A research team from the University of Bristol is unlocking a crucial mechanism of antibiotic resistance in an effort to find new ways to block the growing threat of resistance.
A family of bacterial protein called the Verona Imipenemase (VIM) beta-lactamases is known to cause a form of antibiotic resistance that is particularly concerning because it can inactivate antibiotics like penicillin that comprise over half of the global antibacterial market. However, in the new study, the researchers uncovered near-atomic level structural detail of VIM proteins, a discovery that could yield new approaches to thwart antibiotic resistance.
“Our work explains how the products of one family of resistance genes recognize penicillin-type antibiotics and suggests routes to blocking this resistance in future treatments,” Jim Spencer, PhD, Reader in Microbiology in the School of Cellular and Molecular Medicine at the University of Bristol, said in a statement.
The VIM proteins protect bacteria from beta-lactams by binding and subsequently inactivating them to prevent their attack on target bacteria. To block the VIM protein mediated resistance, the researchers zeroed in on identifying exactly how they bind to the antibiotics.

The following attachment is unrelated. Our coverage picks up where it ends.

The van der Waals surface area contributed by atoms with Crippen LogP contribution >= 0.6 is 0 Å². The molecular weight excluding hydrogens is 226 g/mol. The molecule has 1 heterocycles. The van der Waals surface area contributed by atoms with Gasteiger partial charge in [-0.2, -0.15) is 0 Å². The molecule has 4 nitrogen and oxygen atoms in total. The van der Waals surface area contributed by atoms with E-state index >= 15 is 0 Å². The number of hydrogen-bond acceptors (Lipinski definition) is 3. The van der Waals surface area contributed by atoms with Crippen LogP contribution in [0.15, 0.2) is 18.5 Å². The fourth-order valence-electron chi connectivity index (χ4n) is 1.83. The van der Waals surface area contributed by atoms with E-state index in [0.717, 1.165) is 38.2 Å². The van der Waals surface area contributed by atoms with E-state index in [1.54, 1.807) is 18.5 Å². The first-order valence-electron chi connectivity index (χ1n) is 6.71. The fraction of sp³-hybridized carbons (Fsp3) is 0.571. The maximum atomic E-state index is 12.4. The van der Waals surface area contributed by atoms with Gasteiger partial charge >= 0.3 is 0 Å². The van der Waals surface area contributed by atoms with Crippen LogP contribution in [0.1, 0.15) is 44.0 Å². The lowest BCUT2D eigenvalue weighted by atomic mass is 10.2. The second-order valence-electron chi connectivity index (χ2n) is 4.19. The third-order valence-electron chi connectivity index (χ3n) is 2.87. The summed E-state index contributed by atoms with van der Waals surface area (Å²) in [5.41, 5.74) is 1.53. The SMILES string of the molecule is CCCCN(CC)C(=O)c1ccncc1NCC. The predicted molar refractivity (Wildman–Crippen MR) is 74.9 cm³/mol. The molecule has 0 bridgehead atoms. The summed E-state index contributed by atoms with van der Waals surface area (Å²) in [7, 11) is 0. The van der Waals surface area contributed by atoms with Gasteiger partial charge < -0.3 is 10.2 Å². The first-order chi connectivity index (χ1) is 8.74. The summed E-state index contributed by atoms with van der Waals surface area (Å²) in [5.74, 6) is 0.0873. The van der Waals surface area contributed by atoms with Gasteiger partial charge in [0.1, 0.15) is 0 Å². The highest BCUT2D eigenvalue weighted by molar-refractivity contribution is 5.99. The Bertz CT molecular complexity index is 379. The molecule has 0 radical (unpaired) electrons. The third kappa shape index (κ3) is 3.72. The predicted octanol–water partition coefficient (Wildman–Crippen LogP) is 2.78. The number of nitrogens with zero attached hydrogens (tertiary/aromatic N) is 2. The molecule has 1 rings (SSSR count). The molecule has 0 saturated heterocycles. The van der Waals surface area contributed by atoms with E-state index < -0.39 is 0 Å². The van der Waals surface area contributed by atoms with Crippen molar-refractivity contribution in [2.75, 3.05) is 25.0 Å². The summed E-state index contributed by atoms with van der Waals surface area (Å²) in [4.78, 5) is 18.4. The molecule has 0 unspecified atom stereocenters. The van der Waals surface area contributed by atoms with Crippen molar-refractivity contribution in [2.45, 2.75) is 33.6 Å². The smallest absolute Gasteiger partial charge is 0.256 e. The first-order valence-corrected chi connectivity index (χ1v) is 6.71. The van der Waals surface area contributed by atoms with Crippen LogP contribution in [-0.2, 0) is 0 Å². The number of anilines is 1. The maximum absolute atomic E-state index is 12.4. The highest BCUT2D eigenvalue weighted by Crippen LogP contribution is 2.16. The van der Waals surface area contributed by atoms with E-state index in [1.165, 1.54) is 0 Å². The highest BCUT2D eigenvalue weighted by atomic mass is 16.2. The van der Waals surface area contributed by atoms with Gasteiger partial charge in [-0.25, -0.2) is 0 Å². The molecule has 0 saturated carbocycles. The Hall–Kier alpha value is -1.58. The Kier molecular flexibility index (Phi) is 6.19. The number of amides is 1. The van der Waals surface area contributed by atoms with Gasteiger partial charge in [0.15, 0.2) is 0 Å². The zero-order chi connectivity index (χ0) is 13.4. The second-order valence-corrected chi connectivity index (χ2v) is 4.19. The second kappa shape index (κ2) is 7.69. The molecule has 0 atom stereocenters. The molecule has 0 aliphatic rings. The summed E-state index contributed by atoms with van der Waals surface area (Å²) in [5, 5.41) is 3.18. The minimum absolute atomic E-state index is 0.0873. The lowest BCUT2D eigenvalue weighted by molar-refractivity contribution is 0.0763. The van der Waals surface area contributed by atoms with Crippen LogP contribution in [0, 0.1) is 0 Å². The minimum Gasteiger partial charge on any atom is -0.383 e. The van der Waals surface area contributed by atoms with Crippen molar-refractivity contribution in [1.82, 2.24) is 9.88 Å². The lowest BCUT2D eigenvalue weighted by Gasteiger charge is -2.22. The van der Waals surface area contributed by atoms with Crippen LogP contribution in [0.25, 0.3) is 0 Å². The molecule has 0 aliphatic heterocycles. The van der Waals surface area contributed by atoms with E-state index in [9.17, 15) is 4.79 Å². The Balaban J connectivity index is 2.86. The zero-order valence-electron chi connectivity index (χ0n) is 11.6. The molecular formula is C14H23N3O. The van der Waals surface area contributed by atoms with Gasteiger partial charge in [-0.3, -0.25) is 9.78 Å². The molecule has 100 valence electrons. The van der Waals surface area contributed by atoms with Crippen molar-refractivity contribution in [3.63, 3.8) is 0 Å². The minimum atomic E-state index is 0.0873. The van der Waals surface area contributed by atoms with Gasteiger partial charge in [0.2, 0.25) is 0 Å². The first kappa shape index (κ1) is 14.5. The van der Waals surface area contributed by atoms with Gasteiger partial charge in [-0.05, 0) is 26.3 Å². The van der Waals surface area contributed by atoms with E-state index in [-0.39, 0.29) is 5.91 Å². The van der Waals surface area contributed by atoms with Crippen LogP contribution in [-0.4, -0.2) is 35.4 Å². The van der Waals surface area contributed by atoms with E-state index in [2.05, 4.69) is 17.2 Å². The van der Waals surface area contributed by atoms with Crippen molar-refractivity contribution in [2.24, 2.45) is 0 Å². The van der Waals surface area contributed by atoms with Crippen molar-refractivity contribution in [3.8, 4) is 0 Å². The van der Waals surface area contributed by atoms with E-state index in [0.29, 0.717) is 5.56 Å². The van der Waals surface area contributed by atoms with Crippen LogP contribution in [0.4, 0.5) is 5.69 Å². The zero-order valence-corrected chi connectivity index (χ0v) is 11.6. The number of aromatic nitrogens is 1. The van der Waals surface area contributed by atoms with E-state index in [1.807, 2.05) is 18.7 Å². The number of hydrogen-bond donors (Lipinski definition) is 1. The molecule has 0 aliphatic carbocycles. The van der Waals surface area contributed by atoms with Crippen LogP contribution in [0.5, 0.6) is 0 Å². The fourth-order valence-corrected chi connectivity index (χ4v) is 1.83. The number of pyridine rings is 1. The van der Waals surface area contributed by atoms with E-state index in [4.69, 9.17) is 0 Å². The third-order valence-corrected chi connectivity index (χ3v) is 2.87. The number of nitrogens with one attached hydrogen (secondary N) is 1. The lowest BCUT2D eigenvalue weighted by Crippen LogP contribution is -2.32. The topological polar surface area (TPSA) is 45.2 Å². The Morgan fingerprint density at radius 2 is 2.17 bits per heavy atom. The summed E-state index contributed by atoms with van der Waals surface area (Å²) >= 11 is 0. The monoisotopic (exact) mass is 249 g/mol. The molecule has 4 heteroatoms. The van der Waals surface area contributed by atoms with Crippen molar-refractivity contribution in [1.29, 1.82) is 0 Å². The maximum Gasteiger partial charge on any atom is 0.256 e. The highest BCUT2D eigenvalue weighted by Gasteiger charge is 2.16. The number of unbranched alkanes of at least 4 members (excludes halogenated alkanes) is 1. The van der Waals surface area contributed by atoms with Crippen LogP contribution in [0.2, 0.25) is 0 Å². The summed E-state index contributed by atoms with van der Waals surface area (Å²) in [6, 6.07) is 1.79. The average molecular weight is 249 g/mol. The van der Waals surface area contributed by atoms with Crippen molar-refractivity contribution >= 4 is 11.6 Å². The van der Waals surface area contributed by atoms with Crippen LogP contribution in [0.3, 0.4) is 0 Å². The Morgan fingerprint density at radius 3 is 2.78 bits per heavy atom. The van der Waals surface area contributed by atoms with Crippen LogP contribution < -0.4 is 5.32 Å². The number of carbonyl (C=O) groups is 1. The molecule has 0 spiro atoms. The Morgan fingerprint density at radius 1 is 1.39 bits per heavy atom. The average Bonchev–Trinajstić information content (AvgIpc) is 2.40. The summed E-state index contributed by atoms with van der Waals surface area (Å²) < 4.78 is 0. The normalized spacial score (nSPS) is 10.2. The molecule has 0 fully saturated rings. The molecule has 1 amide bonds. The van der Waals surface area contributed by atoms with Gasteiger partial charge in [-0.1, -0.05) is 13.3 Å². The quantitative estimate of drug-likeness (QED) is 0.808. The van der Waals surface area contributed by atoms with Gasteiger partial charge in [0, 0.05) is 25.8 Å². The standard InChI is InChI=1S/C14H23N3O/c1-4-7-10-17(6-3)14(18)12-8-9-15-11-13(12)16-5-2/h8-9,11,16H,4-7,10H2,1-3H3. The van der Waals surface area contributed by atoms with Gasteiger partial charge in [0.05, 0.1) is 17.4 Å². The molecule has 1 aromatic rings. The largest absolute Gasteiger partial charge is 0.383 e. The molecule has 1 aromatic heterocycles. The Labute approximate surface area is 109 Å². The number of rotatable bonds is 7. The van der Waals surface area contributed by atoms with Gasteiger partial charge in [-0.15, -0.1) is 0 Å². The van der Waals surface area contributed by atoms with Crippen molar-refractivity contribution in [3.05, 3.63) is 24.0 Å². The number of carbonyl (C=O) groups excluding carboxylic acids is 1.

“We sought to understand how VIM recognizes its target antibiotics,” Spencer said.
To determine the protein’s atomic arrangement, the researchers fired high intensity X-rays produced in particle accelerators called synchrotrons at the protein and observed the way in which the X-rays are scattered.
Surprising variation has been previously identified in two specific regions of VIM proteins, making it difficult to explain how different VIM family members could all bind antibiotics. By collecting near-atomic level crystallographic data on one VIM protein family member, the research team was able to identify a key component of the antibiotic binding mechanism.
They also compared the structure of one of the family members with other VIM protein family members to confirm the identified component to be a common feature within the entire family.
“The VIM beta-lactamases are a family of enzymes that vary from one another in the region responsible for antibiotic binding; our work explains how antibiotics can bind to different types of VIM beta-lactamase despite these variations,” Spencer said. “Knowledge of the mechanisms by VIM beta-lactamases bind antibiotics will enable researchers to replicate these interactions in molecules designed to block their activity, and so reverse antibiotic resistance.”
The researchers are now attempting to design molecules that bind to the VIM proteins.